Concussions are a growing problem in sport. With mild concussions in soccer and skiing to severe ones in hockey and cyclists- all athletes are susceptible to one. In November 2008, a group of neurological experts met in Zurich to create an international standardized consensus on concussion and its basic treatment. The goals were to define acute simple concussion, address return to play issues, and provide an outline of long-term rehabilitation. In this blog post, we’ll be looking at the extensive definition the Zurich group espoused.
“Concussion is defined as a complex pathophysiological process affecting the brain, induced by traumatic biomechanical forces. Several common features that incorporate clinical, pathologic and biomechanical injury constructs that may be utilized in defining the nature of a concussive head injury include:
1. Concussion may be caused either by a direct blow to the head, face, neck or elsewhere on the body with an impulsive force transmitted to the head.
2. Concussion typically results in the rapid onset of short-lived impairment of neurologic function that resolves spontaneously.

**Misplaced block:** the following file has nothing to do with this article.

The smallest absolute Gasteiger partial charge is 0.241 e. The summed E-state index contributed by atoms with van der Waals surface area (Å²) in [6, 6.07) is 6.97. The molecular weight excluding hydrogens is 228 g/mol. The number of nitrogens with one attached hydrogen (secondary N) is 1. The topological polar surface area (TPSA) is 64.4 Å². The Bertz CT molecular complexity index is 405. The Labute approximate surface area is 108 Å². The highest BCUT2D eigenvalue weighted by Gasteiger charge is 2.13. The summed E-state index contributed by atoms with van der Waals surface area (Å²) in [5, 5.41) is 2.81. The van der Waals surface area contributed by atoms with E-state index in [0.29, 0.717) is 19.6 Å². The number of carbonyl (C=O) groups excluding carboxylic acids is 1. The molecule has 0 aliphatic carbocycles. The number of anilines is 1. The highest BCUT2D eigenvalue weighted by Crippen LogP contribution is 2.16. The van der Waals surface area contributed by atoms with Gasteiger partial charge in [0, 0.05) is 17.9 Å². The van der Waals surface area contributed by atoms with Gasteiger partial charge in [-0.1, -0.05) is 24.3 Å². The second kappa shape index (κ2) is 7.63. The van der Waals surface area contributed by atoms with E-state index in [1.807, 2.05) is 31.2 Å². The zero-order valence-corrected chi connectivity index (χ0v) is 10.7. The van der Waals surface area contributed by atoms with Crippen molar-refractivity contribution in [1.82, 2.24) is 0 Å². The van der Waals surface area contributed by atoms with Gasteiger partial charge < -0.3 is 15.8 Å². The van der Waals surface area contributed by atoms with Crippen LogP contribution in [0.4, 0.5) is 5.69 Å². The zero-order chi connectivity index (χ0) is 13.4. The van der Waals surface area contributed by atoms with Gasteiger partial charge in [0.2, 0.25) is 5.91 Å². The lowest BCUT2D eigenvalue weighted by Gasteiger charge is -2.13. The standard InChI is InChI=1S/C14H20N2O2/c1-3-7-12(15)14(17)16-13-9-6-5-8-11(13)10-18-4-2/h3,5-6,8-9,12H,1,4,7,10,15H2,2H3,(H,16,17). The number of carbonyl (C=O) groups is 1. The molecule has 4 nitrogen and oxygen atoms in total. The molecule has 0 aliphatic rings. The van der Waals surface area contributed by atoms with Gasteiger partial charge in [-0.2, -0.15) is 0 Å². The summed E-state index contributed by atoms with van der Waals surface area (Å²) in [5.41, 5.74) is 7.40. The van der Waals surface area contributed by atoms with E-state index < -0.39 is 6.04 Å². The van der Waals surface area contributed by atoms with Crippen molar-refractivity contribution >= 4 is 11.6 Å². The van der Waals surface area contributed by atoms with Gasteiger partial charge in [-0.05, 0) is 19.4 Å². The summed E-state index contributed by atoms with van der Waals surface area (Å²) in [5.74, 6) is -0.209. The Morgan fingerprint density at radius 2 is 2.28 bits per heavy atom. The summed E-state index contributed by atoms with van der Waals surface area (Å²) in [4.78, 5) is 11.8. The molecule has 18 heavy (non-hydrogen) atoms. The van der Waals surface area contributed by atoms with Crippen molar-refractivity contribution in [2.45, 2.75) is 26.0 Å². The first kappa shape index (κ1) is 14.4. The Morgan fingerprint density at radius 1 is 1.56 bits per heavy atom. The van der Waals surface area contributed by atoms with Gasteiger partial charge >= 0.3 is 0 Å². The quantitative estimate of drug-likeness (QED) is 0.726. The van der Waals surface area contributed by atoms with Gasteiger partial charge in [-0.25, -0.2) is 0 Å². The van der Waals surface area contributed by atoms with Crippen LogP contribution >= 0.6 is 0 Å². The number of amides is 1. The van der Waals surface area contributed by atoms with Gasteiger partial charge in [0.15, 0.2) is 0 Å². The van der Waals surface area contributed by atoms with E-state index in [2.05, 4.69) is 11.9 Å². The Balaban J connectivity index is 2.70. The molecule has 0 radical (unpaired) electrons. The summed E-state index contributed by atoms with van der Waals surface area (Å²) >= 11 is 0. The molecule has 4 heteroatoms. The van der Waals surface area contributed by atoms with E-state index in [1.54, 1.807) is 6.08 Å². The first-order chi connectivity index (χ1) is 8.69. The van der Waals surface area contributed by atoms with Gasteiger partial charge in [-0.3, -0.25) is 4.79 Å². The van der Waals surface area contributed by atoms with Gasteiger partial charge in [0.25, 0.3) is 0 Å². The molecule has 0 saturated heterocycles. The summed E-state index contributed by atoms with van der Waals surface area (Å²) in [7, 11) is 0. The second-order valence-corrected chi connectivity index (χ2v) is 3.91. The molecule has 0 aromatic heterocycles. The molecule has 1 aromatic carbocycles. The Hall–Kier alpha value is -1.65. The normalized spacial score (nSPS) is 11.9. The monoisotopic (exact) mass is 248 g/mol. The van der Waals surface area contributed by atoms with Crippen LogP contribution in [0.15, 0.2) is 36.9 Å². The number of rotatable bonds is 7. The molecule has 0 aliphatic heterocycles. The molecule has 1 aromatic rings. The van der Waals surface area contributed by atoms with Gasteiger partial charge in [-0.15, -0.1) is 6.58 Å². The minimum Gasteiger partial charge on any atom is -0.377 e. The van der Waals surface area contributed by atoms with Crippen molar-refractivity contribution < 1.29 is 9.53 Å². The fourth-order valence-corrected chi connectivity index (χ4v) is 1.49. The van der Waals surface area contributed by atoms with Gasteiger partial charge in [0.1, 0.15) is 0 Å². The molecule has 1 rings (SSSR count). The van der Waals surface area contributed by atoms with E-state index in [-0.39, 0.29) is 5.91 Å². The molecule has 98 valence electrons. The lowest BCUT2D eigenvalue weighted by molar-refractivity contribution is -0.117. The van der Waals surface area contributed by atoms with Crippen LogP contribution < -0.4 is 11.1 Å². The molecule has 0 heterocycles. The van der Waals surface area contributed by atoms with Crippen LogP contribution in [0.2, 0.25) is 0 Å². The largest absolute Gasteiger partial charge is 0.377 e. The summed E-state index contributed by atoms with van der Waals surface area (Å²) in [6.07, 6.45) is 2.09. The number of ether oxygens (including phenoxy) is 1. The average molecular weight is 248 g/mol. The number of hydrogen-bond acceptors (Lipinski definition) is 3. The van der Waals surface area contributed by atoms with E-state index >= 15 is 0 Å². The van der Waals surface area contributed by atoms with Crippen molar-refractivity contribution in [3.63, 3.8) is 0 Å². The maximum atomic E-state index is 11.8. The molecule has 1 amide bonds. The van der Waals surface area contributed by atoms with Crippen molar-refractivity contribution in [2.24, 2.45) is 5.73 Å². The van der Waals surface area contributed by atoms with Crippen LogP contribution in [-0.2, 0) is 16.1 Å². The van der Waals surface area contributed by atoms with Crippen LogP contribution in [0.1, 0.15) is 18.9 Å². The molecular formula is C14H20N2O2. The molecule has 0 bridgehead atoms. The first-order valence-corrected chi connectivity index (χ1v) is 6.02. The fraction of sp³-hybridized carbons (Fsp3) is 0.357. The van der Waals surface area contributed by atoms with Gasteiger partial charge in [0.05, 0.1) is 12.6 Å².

3. Concussion may result in neuropathological changes, but the acute clinical symptoms largely reflect a functional disturbance rather than a structural injury.
4. Concussion results in a graded set of clinical symptoms that may or may not involve loss of consciousness. Resolution of the clinical and cognitive symptoms typically follows a sequential course; however, it is important to note that, in a small percentage of cases, post-concussive symptoms may be prolonged.
5. No abnormality on standard structural neuroimaging studies is seen in concussion.
As we can see, a concussion is a complicated matter. Many people are not aware that CTs and MRIs cannot be used to diagnose this type of trauma. The important thing to remember in field side/court side assessment is that a concussion is a functional injury and not a structural one. A broken arm or torn ankle ligament is a damaged structure and will clearly impair further play. A concussion can have no overt signs until you begin to assess the player’s cognitive and functional capacities.